Eliza’s makeover in ‘Pygmalion’ mirrors Reality TV

By Diana Saenger

The Old Globe Theatre starts the year — and its 100th anniversary production — with George Bernard Shaw’s “Pygmalion.” Shaw penned his romantic comedy in 1912 and named it after the mythological Pygmalion, a sculptor in Cyprus who fell in love with a statue he had carved. The play is a sharp parody of the rigid British class system of the day.

In 1938, Shaw adapted “Pygmalion” for the big screen with Leslie Howard and Wendy Hiller. It is best known, however, as the 1956 Broadway musical “My Fair Lady,” starring Rex Harrison and Julie Andrews  — who was replaced by Audrey Hepburn for the 1956 film version.

Nicholas Martin directs The Globe production, which stars Tony Award-winner Robert Sean Leonard as Professor Henry Higgins, Charlotte Parry as Eliza Doolittle, Kandis Chappell as Mrs. Higgins, Don Sparks as Mr. Doolittle, Deborah Taylor as Mrs. Pearce, and Paxton Whitehead as Colonel Pickering.

The story is about a young woman who sells flowers on the streets of London and who ends up being the prop of a bet between Professor Higgins — who believes teaching her how to speak properly will change her life — and a gentleman, Colonel Pickering.

Assessing “Pygmalion” as “a brilliant play with great characters,” Parry said she has always wanted to play the role of Eliza Doolittle.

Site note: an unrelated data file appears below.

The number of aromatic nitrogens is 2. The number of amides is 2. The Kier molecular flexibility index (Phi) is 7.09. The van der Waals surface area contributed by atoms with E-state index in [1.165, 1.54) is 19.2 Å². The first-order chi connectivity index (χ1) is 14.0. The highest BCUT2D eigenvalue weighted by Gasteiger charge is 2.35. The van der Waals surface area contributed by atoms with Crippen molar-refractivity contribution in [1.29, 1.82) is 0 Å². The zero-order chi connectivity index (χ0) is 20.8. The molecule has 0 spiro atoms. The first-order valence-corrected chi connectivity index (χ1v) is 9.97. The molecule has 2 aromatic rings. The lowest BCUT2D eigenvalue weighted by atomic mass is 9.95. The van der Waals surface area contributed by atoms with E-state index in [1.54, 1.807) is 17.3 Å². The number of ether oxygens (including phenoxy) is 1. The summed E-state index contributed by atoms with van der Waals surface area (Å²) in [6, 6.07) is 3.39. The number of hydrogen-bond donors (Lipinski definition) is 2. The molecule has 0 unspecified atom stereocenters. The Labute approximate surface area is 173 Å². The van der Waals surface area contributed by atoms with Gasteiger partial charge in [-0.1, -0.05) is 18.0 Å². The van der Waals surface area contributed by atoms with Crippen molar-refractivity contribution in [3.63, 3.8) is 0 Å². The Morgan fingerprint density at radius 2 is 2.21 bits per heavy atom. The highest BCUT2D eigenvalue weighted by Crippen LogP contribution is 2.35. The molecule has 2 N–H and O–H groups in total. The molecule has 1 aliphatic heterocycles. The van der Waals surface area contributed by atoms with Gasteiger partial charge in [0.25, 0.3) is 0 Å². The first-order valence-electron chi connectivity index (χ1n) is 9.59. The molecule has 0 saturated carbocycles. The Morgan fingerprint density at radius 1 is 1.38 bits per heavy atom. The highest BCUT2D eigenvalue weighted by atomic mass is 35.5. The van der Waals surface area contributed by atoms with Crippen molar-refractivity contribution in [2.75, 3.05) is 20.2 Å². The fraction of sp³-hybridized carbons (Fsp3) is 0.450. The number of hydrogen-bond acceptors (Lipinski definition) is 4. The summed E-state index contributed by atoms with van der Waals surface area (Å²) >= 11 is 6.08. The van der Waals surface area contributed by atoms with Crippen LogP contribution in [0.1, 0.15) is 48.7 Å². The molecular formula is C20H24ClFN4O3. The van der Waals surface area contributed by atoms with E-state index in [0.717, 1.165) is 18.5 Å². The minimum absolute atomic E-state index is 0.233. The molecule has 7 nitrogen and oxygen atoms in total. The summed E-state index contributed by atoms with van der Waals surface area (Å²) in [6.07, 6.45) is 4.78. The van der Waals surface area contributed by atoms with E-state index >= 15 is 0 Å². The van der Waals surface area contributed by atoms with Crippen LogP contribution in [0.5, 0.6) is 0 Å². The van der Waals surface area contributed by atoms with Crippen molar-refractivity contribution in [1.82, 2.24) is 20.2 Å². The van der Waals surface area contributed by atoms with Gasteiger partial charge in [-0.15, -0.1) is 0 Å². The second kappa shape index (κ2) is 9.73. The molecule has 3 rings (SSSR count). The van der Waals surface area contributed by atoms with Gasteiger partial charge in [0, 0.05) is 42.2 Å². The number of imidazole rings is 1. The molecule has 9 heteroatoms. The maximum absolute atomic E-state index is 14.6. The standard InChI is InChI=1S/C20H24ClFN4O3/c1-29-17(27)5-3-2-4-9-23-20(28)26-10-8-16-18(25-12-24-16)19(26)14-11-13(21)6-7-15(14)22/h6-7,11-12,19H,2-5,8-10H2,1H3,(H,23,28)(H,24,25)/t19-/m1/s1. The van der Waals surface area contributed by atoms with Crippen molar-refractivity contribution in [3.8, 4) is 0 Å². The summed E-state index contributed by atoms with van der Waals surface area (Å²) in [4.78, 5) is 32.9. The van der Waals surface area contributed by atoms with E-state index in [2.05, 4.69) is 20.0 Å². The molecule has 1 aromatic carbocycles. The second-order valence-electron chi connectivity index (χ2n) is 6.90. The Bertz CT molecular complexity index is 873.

“Eliza is a sensitive, kind of put upon flower girl … but confident in her own way,” Parry said. “She makes quite the journey in this story, ending up at Higgins’ house with a dream of being a lady in a flower shop. She wants to get away from the life she’s trapped in.”

At the time the play was first written, it was viewed as an observation on female independence.

“At Higgins’s home where she’s being tutored, she grows into a sophisticated and confident young lady who realizes she has choices and even learns to stand up to Professor Higgins, who constantly puts her down,” Parry said. “At one point, she tells Higgins that the difference between a flower girl and a lady isn’t the way she behaves, but the way she’s treated.

“It’s a true rags-to-riches story, but always reminds me of the movie ‘Trading Places’ (1983 starring Eddie Murphy and Dan Aykroyd) where if a poor person switches lives with a rich one, they are still the same people inside and a reflection on prejudice,” Parry said. “Today, we love watching reality TV shows and makeovers where people’s lives are transformed; it’s human nature. That’s the basis of ‘Pygmalion,’ but it’s also a really funny classic that will entertain the audience.”

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